Without the right organisation in place, COO’s of global operations can find themselves exposed to a cost and quality “killer” … VARIATION. Research indicates that variation can add up to 30% to manufacturing and support costs. But hope is on the horizon because small improvements can multiply into big benefits.

Quick improvement actions to consider:

  • Start by creating a shortlist of key quality “must haves” that are linked to the business strategy
  • Identify the right mix of central and local activity to meet market needs, and clarify “who does what” in the core value chain
  • Move away from trying to “inspect quality into the product” and focus, instead, on building assurance through better operations capability

C. Delivering better value from your global supply chain
The ongoing management of quality on a global scale requires an appropriate balance of stewarding global quality performance, facilitating global improvement, and managing risk. It is also vital to ensure that quality is not solely seen as the responsibility of the Quality Department. Quality is everyone’s responsibility and should rank with equal importance with other critical areas.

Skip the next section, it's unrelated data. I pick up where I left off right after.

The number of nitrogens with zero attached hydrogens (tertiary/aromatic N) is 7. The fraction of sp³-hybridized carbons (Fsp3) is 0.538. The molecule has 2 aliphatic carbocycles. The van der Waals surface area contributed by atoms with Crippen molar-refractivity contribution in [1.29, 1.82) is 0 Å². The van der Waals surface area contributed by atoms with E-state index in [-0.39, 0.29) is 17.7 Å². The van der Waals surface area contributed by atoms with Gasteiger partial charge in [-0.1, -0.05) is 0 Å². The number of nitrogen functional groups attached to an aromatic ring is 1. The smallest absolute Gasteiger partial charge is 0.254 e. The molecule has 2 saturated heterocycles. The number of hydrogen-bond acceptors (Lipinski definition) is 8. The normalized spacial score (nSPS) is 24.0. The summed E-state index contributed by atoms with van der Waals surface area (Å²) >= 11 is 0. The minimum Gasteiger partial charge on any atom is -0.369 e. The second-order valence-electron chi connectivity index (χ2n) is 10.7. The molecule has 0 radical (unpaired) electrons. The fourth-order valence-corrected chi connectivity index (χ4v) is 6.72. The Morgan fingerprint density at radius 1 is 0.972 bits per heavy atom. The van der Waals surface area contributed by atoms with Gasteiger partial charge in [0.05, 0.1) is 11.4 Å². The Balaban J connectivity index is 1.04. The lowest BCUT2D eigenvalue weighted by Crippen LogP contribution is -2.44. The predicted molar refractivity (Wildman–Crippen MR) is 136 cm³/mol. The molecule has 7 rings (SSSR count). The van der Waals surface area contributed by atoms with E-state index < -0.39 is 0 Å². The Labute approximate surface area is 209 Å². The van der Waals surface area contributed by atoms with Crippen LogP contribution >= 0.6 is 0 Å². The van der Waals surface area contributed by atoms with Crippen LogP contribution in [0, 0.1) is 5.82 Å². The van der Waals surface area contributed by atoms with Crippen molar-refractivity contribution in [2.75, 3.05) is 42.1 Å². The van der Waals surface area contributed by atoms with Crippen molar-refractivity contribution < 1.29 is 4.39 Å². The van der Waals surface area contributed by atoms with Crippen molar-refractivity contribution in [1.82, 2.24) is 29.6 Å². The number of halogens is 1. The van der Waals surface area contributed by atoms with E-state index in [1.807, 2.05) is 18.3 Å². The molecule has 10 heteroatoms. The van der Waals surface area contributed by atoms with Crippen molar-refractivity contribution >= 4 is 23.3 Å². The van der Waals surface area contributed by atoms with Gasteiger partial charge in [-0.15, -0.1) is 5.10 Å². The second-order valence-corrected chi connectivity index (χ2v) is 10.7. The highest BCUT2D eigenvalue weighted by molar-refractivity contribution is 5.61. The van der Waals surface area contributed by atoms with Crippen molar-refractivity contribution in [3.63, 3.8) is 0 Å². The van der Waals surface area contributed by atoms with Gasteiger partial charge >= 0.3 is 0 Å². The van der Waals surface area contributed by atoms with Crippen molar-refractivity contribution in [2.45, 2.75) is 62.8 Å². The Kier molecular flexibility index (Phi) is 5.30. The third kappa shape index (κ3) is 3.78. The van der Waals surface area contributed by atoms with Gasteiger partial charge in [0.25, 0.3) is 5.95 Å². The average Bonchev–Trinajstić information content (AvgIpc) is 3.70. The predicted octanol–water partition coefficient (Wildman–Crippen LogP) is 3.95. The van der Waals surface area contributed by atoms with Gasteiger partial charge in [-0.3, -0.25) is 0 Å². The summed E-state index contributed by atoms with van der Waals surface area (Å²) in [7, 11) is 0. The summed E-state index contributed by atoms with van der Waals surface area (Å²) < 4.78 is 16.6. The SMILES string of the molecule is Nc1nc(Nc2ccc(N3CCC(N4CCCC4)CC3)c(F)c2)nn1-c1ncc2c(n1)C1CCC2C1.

So how best to create a central team that genuinely will be regarded as a “value-centre” rather than a cost-centre?

Quick improvement actions to consider:

  • Be clear about the CTQ items and set clear standards of performance
  • Make the HQ functions value-centres rather than cost centres by engaging them in building improved local Quality Management capability
  • Focus on improving the quality management and improvement activities at local level rather than “policing”

Set early warning indicators rather than hoping the outcomes will come good

A. Managing performance and exposure to risk
Evidence that many senior executives do not regard the quality management practices of their suppliers as critically important is a matter of concern. It means that, in many cases, executives have little grasp of the current and expected performance of their organisations’ supply chains.